Upcoming Dispersed Camping Changes You Should Know About for 2022

Aug 17, 2022 | News

Upcoming Dispersed Camping Changes You Should Know About for 2022

Increased interest in boondocking and dispersed camping has led to new rules on some public lands.

By Sara Sheehy

Photo: Loving Every Mile

As interest in dispersed camping on public lands has increased, recreation managers are struggling to keep up with the skyrocketing demand and subsequent impacts on natural resources, safety, and enforcement. 

Some U.S. Forest Service and Bureau of Land Management (BLM) districts are evaluating policies and management plans. Here are a number of recent and upcoming changes to dispersed camping areas in the U.S. 

Related What Is Designated Dispersed Camping and Why It Matters to You

Recent Dispersed Camping Changes

an aerial shot of a desert landscape with a trailer and car parked among scrub brush with red rock formations in the distance
Loy Butte Road Dispersed Camping (FR-525) in the Coconino National Forest. | Photo: WanderWasi

Crested Butte, Colorado 

In July, the Grand Mesa, Uncompahgre, and Gunnison (GMUG) National Forests announced that the implementation of the Crested Butte camping management forest order, which requires campers to stay in designated campsites in several popular drainage areas, is complete. From this point forward, rangers are regulating and enforcing the use of designated dispersed campsites in much of the GMUG forest area, including (but not limited to) Kebler Pass, Lake Irwin, Slate River, Washington Gulch, Schofield Pass, Brush Creek, Cement Creek, and Gothic Corridor.

Moab, Utah

After a period of public comment, the BLM Moab Field Office issued a final supplementary rule in April 2022 addressing camping in the Klondike Bluffs Mountain Bike Focus Area and a nearby 160-acre parcel. In these areas, campers are now required to use designated campsites and bring portable toilets for use at campsites where toilets aren’t provided. Campers are also prohibited from cutting or collecting wood for campfires or any other purpose.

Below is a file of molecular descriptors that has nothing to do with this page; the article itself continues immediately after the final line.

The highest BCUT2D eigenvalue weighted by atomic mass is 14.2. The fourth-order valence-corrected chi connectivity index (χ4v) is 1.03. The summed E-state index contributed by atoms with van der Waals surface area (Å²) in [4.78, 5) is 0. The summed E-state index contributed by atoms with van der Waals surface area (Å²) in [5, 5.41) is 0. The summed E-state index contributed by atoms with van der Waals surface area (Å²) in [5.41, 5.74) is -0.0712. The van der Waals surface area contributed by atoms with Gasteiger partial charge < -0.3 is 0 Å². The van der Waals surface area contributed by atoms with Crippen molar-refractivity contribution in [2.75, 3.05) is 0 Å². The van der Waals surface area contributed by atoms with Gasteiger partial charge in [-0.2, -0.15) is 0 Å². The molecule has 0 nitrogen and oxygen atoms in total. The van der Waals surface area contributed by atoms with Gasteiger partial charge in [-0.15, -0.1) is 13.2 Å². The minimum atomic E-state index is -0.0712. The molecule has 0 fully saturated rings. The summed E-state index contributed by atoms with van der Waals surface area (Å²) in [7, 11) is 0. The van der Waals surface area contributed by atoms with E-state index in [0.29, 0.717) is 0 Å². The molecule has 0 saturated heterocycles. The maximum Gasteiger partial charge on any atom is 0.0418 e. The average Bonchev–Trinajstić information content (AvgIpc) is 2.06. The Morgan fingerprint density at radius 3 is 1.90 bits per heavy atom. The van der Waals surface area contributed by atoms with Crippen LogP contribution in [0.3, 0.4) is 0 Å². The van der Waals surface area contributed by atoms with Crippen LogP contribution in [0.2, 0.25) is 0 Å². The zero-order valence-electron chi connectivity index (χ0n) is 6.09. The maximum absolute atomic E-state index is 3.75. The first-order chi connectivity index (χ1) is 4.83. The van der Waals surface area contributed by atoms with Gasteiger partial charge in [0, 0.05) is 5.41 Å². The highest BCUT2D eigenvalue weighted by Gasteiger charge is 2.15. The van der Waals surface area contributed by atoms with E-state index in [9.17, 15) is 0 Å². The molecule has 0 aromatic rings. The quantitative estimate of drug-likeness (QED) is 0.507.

Upcoming Dispersed Camping Changes

Sedona, Arizona

In May 2022, the Coconino National Forest announced big changes to dispersed camping in Sedona, Arizona’s Red Rock Ranger District. Due to a marked increase in recreational use, officials reported significant damage to natural resources and issues such as elevated noise levels, unattended campfires, and conflict with local landowners. 

As a result, the Red Rock Ranger District will be closing more than 32,000 acres to camping while delineating eight designated dispersed camping areas along Forest Roads 525, 9559, 9570A, and 89B. These camping areas will provide approximately 200 first-come, first-served designated dispersed campsites. The on-the-ground changes to dispersed camping in the Red Rock Ranger District are scheduled to be implemented by mid-August. 

Related How and Where to Get a First-Come, First-Served Campsite

White River National Forest, Colorado

The White River National Forest’s Dillon Ranger District announced in late July that it will limit all camping outside of a campground to designated dispersed campsites only. Designated dispersed campsites are in place on Boreas Pass Road and will be coming to Peru Creek (at the end of August) and McCullough Gulch (at the end of September). The North Rock Creek area has been designated dispersed camping only since 2020.

Dispersed Camping Changes Open for Public Comment 

a large green field with a hill at sunset under orange and blue skies
Grouse Mountain Dispersed Camping in the Bighorn National Forest. | Photo: Tessa Marie

Sheridan, Wyoming

The Bighorn National Forest in Wyoming is requesting public input during six dispersed camping forums taking place in August and September. During the forums, forest managers will be soliciting feedback on a proposal to limit camping to a 14-day stay limit year-round and to implement a consistent approach to scenic byway camping management. They will also be considering a sticker program to authorize dispersed camping and transitioning the forest to the use of designated dispersed campsites.